General, would you say that the seizure or defense of advanced naval bases in support of a naval campaign was the primary focus of the Marine Corps before the China Sea Conflict? How do foreign internal defense missions in central Africa and the Middle East, or counter-narcotics missions in South America support the prosecution of naval campaigns?
CMC: Yes sir, but I would add that Title 10 also says that we are responsible for “whatever other duties the president may direct.” We are staying relevant to the nation – we call ourselves the “First to Fight,” meaning we execute what operations come our way instead of waiting on the sidelines for operations specific to our mission.
Senator: Let me continue. I’ll read the sentence after that.
“However, these additional duties may not detract from or interfere with the operations for which the Marine Corps is primarily organized.”
With that mission in mind, General, was the Marine Corps ready for the Pacific War?
CMC: Ready – I was actually hoping you would ask about readiness. Our readiness prior to the outbreak of the war was actually higher than it has ever been in our history. And that is readiness across all categories, Senator – maintenance, medical, dental, annual training– it was all green across the board. We were almost 100 percent deployable across the board. As an example, in I MEF, we didn’t have a single Class 4 dental Marine or Sailor. For III MEF, we were deployable across the board – no issues whatsoever and –
Senator: General, I mean what specifically had the Corps done to get ready for a great power conflict in the Pacific – with training, acquisitions, concept development or anything else related to warfighting?
CMC: We invested heavily in training before the war and sent Marines through multiple iterations of combined arms training at our Marine Air Ground Combat Center in 29 Palms, California. As for acquisition we were watching a lot of Army and Navy programs closely – we don’t have as much money as the other services and so we can’t afford to go off and do things on our own as much. So, we were following the Army’s Long-Range Precision Fires, Future Vertical Lift, and their Future Attack Reconnaissance Helicopter programs, as well as the Navy’s mine-countermeasures and unmanned surface vehicle programs. But we didn’t have the money to fund these things ourselves.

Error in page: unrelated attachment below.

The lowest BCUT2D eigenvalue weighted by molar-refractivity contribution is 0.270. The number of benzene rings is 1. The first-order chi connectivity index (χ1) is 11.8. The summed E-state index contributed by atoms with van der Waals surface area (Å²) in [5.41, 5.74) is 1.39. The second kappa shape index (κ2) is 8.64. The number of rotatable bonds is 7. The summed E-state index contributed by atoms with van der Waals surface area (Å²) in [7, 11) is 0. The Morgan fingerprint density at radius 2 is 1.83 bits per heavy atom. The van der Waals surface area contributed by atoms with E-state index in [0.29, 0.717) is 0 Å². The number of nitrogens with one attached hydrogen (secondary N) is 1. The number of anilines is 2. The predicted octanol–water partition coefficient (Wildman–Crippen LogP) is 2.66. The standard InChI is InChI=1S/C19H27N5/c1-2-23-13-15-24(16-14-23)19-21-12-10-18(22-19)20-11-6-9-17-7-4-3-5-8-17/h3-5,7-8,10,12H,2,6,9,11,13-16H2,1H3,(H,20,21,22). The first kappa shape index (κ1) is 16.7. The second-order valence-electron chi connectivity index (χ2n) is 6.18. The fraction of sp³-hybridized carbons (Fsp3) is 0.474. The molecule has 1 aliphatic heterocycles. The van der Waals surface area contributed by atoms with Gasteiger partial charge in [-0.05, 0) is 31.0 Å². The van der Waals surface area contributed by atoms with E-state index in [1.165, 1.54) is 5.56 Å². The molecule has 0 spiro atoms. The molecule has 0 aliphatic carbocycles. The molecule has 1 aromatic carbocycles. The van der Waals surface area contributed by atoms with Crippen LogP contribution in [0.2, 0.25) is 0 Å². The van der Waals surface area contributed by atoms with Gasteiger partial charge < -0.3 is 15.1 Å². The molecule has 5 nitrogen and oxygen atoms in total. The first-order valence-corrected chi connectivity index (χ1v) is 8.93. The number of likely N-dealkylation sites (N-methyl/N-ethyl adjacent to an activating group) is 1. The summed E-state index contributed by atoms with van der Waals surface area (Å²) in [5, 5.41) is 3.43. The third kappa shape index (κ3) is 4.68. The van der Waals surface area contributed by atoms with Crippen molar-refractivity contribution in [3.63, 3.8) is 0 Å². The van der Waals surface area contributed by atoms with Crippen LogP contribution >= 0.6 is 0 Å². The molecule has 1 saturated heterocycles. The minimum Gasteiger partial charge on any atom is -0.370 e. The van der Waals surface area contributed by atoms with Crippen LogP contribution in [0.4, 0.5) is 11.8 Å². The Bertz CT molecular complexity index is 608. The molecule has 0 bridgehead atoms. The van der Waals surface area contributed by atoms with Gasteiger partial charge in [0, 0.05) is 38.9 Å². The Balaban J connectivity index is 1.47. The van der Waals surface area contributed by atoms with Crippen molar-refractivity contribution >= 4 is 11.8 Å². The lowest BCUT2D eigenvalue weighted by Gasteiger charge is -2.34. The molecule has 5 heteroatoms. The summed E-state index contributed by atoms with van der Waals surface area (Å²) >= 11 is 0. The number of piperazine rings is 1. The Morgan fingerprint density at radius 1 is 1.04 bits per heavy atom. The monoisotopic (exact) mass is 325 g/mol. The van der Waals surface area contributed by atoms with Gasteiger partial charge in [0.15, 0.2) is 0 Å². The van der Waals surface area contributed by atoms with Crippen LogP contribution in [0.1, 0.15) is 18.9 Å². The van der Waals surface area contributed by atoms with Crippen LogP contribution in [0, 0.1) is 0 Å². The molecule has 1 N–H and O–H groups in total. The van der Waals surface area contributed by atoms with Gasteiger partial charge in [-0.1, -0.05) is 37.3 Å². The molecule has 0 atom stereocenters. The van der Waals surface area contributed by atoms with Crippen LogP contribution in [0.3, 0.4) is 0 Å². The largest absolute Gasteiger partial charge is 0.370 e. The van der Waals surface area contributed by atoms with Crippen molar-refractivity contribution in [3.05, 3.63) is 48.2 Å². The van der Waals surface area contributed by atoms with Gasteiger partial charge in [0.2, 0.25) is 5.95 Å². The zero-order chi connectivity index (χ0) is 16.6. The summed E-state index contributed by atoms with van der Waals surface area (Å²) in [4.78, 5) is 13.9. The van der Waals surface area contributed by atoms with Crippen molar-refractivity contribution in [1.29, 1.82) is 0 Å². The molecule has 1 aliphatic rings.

Senator: General, in that same time period, the Marine Corps acquired over a hundred new CH-53Ks. You bought hundreds of amphibious combat vehicles and thousands of joint-light tactical vehicles. In the mid-2000s, you developed, fielded, and then scrapped your Expeditionary Fire Support System in only a few years, along with ammo and vehicles instead of purchasing existing Army systems. The Corps clearly had money to invest in unique capabilities but lacked the prescience to invest in the right capabilities.
Furthermore, why is it that your service’s most comprehensive training was conducted in the Mojave Desert – amongst terrain completely different from anywhere in the Pacific and hundreds of miles from the ocean?